Rabobank believes that retailer strategies have facilitated this ‘hybrid behaviour’, as hard discounters, the expansion of the premium segment and internet shopping all encourage hybrid consumer patterns. The rising popularity of discounters Aldi and Lidl (currently at a combined 13.6% in the Irish market) continues to be a major factor in consumer spending and has given people an attractive option to trade down. In Germany, the report notes, hard discounters account for 43% of the market in the lowest income quartile and 34% in the highest.
The increasing use of the Internet by consumers as a tool to compare and contrast prices has encouraged greater receptiveness as to the value of particular items. In addition, the Internet offers more choice; again meaning hybrid behaviour is encouraged on another level.
Rabobank describes online grocery shopping as ‘another form of trading up for the hybrid consumer.’ However, the cost of adoption is a handicap to this growth (in the Netherlands for example, delivery costs are quite high; €12.95 for a shopping basket worth €70), meaning that costs need to fall before wider adoption of these services becomes commonplace.
The global recession has accelerated market dualisation, the report notes. With limited disposable income and falling consumer confidence, people are now trading down on basic purchases. However people still want to indulge occasionally and are willing to pay a little extra for quality.
This hybrid behaviour is reflected in retailer growth patterns. Between 2007 and 2012, the high performers in the US were either hard discounters like Aldi, or premium retailers like HE Butt Grocery. Here, the growth of Aldi and Lidl has been well documented, while the news that Donnybrook Fair is about to open its fifth outlet is an indication that the premium end is also showing growth, albeit on a smaller scale.
A Different Strategy
In the report, Rabobank identified a range of strategies and tactics to help retailers and food service companies benefit from the rise of the ‘hybrid consumer’ trend.
Move up to the premium end: This can be easily achieved by offering healthy alternatives, using more natural ingredients and incorporating a strong corporate social policy and sustainable business practices. The French spirits company, Pernod Ricard is a company that has been successful in ‘premiumising’ its product line, it is now deriving 75% of sales from premium products Absolut and Chivas Regal.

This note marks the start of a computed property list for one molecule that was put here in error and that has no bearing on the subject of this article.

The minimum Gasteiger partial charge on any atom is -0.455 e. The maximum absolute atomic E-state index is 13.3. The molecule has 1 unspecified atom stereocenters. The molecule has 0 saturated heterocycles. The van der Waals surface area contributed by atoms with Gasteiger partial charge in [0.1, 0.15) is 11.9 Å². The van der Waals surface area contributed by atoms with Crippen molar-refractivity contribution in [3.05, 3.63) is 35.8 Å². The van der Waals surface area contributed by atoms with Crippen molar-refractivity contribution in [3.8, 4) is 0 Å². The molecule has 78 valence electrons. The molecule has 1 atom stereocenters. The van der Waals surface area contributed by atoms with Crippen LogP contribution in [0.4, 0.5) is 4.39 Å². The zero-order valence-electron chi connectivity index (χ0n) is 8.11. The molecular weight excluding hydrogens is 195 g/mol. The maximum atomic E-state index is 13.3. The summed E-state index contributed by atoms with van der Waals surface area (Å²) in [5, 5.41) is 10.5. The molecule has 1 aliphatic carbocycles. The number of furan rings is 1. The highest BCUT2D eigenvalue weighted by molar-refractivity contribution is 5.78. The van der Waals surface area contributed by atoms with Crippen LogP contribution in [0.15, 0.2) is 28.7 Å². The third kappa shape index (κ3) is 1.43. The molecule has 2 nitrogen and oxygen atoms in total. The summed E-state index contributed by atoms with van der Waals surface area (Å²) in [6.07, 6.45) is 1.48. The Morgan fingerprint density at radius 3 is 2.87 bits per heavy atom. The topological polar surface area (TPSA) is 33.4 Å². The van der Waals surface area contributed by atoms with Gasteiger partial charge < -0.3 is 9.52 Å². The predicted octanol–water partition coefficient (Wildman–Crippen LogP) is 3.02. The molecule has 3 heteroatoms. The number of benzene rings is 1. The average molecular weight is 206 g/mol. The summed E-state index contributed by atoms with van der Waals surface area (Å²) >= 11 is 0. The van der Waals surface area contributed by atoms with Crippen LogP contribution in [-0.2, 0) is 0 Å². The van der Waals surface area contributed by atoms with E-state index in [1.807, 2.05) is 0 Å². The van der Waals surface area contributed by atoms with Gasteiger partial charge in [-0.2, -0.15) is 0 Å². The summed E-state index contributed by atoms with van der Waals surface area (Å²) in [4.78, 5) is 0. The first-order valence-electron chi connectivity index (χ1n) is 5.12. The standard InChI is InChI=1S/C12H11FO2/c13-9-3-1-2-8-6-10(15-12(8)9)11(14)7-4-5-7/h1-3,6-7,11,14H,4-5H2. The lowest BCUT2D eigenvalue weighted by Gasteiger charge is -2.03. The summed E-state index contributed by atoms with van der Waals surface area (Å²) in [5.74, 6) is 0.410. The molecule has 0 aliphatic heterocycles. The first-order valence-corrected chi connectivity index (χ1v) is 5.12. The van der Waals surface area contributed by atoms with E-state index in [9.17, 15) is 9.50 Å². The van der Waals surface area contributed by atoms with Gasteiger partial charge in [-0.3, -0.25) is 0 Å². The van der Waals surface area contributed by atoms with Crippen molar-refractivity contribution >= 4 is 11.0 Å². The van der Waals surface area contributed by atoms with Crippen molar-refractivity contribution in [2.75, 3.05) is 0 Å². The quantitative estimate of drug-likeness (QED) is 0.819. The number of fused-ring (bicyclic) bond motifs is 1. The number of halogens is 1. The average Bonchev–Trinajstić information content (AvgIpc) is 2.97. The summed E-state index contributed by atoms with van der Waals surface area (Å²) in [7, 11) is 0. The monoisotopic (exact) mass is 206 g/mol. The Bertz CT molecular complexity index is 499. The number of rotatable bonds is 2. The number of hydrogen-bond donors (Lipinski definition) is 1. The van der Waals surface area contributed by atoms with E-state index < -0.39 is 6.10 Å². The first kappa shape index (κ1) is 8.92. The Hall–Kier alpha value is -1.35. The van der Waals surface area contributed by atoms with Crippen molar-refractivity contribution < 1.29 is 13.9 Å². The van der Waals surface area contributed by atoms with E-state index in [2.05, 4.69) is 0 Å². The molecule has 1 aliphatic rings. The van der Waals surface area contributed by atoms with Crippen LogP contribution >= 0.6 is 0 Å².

Offer value products in the premium segment and premium products in the value segment: Retailers can cater for consumers who have become more cost conscious. UK retailer Waitrose offers bakery products under a premium, private label. With this, it encourages customers to continue shopping at a high-end chain but at a lower cost.
Use value products to sell premium goods: Supermarkets and food service outlets can attract customers in using this strategy. They can sell these value for money products while still aiming to sell premium more expensive products to the same customers. A well-known UK based coffee chain offers coffee to go at low prices to generate traffic and aim to sell more expensive goods like premium sandwiches.
Seize The Opportunity
Rabobank reports that by adapting these strategies, companies can ‘seize the hybrid opportunity, allowing nimble food processors, food retailers and food service companies to achieve a competitive edge and benefit from the rise of the hybrid consumer’
Speaking at the Checkout Conference earlier this year, Marc Kennis said the economy is a driving factor in the growth of such retailer behaviour: “Middle classes from developed markets are the most obvious candidates [to develop hybrid behaviour], because those from lower means of income don’t have the means to trade up and those from high incomes don’t have the incentive to trade down.”
Kennis also encouraged retailers to offer clearer differentiation between themselves and their competitors, saying many retailers are confusing consumers with their marketing messages. Retailers “need to distinguish themselves based on quality or on price,” he explained. “The marketing approach used to be based on demographics but the whole perception needs to change. […] People play different roles throughout their daily life. Retailers need to focus on the roles rather than the whole picture.”